AJP Gastrointestinal and Liver Physiology 03/2010; 298(6):G878-83. DOI:10.1152/ajpgi.00400.2009 · 3.74 Impact Factor
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    ABSTRACT: Complement activation and neutrophil stimulation are two major components in events leading to ischemia and reperfusion (IR) injury. C1 inhibitor (C1INH) inhibits activation of each of the three pathways of complement activation and of the contact system. It is also endowed with anti-inflammatory properties that are independent of protease inhibition. The goal of these studies was to investigate the role and mechanism of C1INH in alleviating IR-induced intestinal injury. C57BL/6, C1INH-deficient (C1INH(-/-)), bradykinin type 2 receptor-deficient (Bk2R(-/-)), and C3-deficient mice (C3(-/-)) were randomized into three groups: sham operated control, IR, and IR + C1INH-treated groups. Ischemia was generated by occlusion of the superior mesenteric artery followed by reperfusion. C1INH or reactive center-cleaved inactive C1INH (iC1INH) was injected intravenously before reperfusion. IR resulted in intestinal injury in C57BL/6, C1INH(-/-), Bk2R(-/-), and C3(-/-) mice with significantly increased neutrophil infiltration into intestinal tissue. In each mouse strain, C1INH treatment reduced intestinal tissue injury and attenuated leukocyte infiltration compared with the untreated IR group. C1INH inhibited leukocyte rolling in the mesenteric veins of both C57BL/6 and C3-deficient mice subjected to IR. C1INH treatment also improved the survival rate of C57BL/6 and C1INH(-/-) mice following IR. Similar findings were observed in the IR animals treated with iC1INH. These studies emphasize the therapeutic benefit of C1INH in preventing intestinal injury caused by IR. In addition to the protective activities mediated via inhibition of the complement system, these studies indicate that C1INH also plays a direct role in suppression of leukocyte transmigration into reperfused tissue.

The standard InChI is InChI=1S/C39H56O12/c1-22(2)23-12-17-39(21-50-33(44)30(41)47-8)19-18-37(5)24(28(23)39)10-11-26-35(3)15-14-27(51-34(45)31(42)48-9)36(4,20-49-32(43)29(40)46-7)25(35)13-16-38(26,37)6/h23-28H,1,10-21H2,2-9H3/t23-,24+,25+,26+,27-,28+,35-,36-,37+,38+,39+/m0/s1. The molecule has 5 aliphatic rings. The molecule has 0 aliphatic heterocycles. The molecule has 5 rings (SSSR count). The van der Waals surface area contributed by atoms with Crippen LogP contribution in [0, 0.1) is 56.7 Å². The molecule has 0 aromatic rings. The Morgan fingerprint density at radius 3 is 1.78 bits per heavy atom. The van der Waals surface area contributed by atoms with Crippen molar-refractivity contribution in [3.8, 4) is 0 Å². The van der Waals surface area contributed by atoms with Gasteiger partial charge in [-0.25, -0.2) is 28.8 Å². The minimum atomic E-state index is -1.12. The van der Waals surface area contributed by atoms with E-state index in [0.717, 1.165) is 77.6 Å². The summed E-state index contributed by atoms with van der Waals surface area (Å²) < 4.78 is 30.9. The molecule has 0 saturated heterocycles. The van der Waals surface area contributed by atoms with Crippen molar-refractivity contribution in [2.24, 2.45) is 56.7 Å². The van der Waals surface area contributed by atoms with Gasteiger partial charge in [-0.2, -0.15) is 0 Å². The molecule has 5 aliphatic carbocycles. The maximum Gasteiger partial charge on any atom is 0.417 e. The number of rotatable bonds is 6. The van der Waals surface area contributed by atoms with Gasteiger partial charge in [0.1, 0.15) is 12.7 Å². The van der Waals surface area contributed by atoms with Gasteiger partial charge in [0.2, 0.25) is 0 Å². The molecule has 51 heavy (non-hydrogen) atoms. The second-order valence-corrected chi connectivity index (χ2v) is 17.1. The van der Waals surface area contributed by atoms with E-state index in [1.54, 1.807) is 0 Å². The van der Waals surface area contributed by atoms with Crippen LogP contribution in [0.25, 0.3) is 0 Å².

AJP Gastrointestinal and Liver Physiology 10/2008; 295(5):G1042-9. DOI:10.1152/ajpgi.90460.2008 · 3.74 Impact Factor
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    ABSTRACT: C1 inhibitor (C1INH) protects mice from lethal Gram-negative bacterial LPS-induced endotoxin shock and blocks the binding of LPS to the murine macrophage cell line, RAW 264.7, via an interaction with lipid A. Using the cecal ligation and puncture (CLP) model for sepsis in mice, treatment with C1INH improved survival in comparison with untreated controls. The effect was not solely the result of inhibition of complement and contact system activation because reactive center-cleaved, inactive C1INH (iC1INH) also was effective. In vivo, C1INH and iC1INH both reduced the number of viable bacteria in the blood and peritoneal fluid and accelerated killing of bacteria by blood neutrophils and peritoneal macrophages. In vitro, C1INH bound to bacteria cultured from blood or peritoneal fluid of mice with CLP-induced sepsis, but had no direct effect on bacterial growth. However, both C1INH and iC1INH enhanced the bactericidal activity of blood neutrophils and peritoneal exudate leukocytes. C1INH-deficient mice (C1INH-/- mice) subjected to CLP had a higher mortality than did wild-type littermate mice. Survival of C1INH-/- mice was significantly increased with two doses of C1INH, one given immediately following CLP, and the second at 6 h post-CLP. C1INH may be important in protection from sepsis through enhancement of bacterial uptake by, and/or bactericidal capacity of, phagocytes. Treatment with C1INH may provide a useful additional therapeutic approach in some patients with peritonitis and/or sepsis.
    The Journal of Immunology 10/2007; 179(6):3966-72. DOI:10.4049/jimmunol.179.6.3966 · 5.36 Impact Factor